Brussels, 18 November 2021: Since 2005 EPRUMA has been actively promoting best practices for responsible use of medicines in animals and has published best-practice guidelines for the use of antibiotics, vaccines and anthelmintics in animals.

Following the ongoing implementation process of the new EU regulations on veterinary medicines and medicated feed (Regulations 2019/6 and 2019/4), EPRUMA partners reiterate the need for on-the-ground action to ensure adherence to guidelines and recognise the key role that veterinarians, regular veterinary visits, and clinical assessments play for the health and welfare of farm and companion animals in this respect.

In particular, veterinary supervision and care through the implementation of regular veterinary visits on farms as foreseen by EU rules on transmissible animal diseases (Regulation 2016/429) is a welcome recognition of the important role that veterinarians can play in addressing antibiotic resistance by acting as stewards for responsible antibiotic use.

A well-designed animal health plan, including deworming and vaccination programmes, and farmer and other animal owner interactions with veterinarians is a key element for every farm and every animal. Furthermore, a joint monitoring of the animals and proper record keeping of observations made is essential for an early diagnosis of conditions affecting the animal’s health and welfare.

Veterinarians are highly educated to evaluate the health condition of animals under their care, to diagnose and to prescribe the necessary treatment. They are additionally well-aware of the mechanisms leading to the development of antibiotic resistance and the risks for animals and people. In Europe antibiotics are only ever used following the examination, diagnosis and prescription by a veterinarian. Greater recognition of this reality is a welcome addition for policy discussions around the use of antibiotics in animals,” said EPRUMA Chair Steve Hallahan.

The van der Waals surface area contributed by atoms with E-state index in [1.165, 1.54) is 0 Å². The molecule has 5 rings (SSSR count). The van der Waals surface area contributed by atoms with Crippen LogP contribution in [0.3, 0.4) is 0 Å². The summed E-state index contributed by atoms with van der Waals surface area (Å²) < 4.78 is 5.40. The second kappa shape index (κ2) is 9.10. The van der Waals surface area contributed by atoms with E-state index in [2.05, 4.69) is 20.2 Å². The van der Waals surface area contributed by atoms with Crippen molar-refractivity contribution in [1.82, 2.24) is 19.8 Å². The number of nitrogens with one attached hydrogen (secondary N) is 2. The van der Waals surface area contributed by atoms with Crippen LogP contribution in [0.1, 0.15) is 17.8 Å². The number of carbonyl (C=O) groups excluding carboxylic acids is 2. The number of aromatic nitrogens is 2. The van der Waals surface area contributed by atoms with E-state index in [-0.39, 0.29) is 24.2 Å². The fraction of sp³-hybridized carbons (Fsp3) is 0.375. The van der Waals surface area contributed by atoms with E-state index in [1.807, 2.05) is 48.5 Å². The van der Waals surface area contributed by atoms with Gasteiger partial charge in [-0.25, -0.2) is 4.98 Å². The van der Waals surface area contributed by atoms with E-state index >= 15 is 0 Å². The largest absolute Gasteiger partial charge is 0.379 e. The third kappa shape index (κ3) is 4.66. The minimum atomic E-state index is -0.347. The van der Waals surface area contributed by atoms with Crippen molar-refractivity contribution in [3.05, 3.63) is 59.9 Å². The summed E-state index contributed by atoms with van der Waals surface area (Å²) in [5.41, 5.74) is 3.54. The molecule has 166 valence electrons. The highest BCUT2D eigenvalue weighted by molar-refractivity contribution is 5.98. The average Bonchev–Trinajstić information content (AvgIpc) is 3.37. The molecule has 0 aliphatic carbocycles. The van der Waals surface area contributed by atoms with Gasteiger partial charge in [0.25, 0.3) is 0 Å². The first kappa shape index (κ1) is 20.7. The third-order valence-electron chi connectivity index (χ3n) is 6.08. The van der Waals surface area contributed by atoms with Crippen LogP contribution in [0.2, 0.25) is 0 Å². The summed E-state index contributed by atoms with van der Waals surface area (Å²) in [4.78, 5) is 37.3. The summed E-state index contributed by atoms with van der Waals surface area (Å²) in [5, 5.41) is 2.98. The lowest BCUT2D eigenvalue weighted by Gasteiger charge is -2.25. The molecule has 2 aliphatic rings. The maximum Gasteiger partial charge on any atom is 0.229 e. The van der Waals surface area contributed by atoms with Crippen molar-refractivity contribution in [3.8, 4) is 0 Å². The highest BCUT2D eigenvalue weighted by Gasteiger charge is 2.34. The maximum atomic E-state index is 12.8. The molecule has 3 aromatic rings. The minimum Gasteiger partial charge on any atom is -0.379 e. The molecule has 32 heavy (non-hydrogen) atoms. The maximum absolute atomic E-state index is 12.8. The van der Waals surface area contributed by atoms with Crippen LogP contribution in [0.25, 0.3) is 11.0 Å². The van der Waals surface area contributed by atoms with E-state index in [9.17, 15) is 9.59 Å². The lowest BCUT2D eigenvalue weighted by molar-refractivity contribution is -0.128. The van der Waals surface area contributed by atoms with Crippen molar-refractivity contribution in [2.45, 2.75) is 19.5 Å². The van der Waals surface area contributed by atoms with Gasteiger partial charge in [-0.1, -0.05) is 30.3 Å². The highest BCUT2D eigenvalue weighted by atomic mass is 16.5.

Antibiotics remain valuable tools to treat infectious bacterial diseases. They are essential for safeguarding the health and welfare of both farm and companion animals. On farms the administration of antibiotics should be complementary to good farm-management practices, adequate nutrition and a properly designed animal health plan. This multidisciplinary approach requires expertise in many domains, that can be provided by veterinarians, as well as experts in animal nutrition, biosecurity, housing etc. For both companion and livestock animals, the administration of antibiotics should always follow the general principle of ‘as little as possible, as much as necessary’ as advised by the veterinarian.

EPRUMA partners remain committed to promoting the key role of veterinary oversight and   supporting transparency of data on the use of veterinary antibiotics to determine trends and identify possible risk factors so that they can addressed appropriately.

Contact:  EPRUMA secretariat –

Notes for editors:
is a multi-stakeholder platform linking best practice with animal health and public health. It aims to ensure best practice through responsible use of medicines in the prevention and control of animal diseases.

Download EPRUMA best practice guidelines here.

EPRUMA partners:

  • AnimalhealthEurope: The voice of the animal medicines industry
  • COPA-COGECA: European Farmers and Agri-Cooperatives
  • Diagnostics for Animals
  • EGGVP: European Group for Generic Veterinary Products
  • FECAVA: Federation of European Companion Animal Veterinary Associations
  • FEFAC: European Feed Manufacturers Federation
  • FESASS: European Federation for Animal Health and Sanitary Security
  • FVE: Federation of Veterinarians of Europe

Associate partners (National Responsible Use platforms):

  • AMCRA: Centre for Expertise on Antimicrobial Consumption and Resistance in Animals (Belgium)
  • RUMA: Responsible Use of Medicines in Agriculture Alliance (United Kingdom)
  • SDa: Veterinary Medicines Institute (The Netherlands)
  • VETRESPONSABLE:  Platform for the Responsible Use of Medicines in Animals (Spain)

For further information visit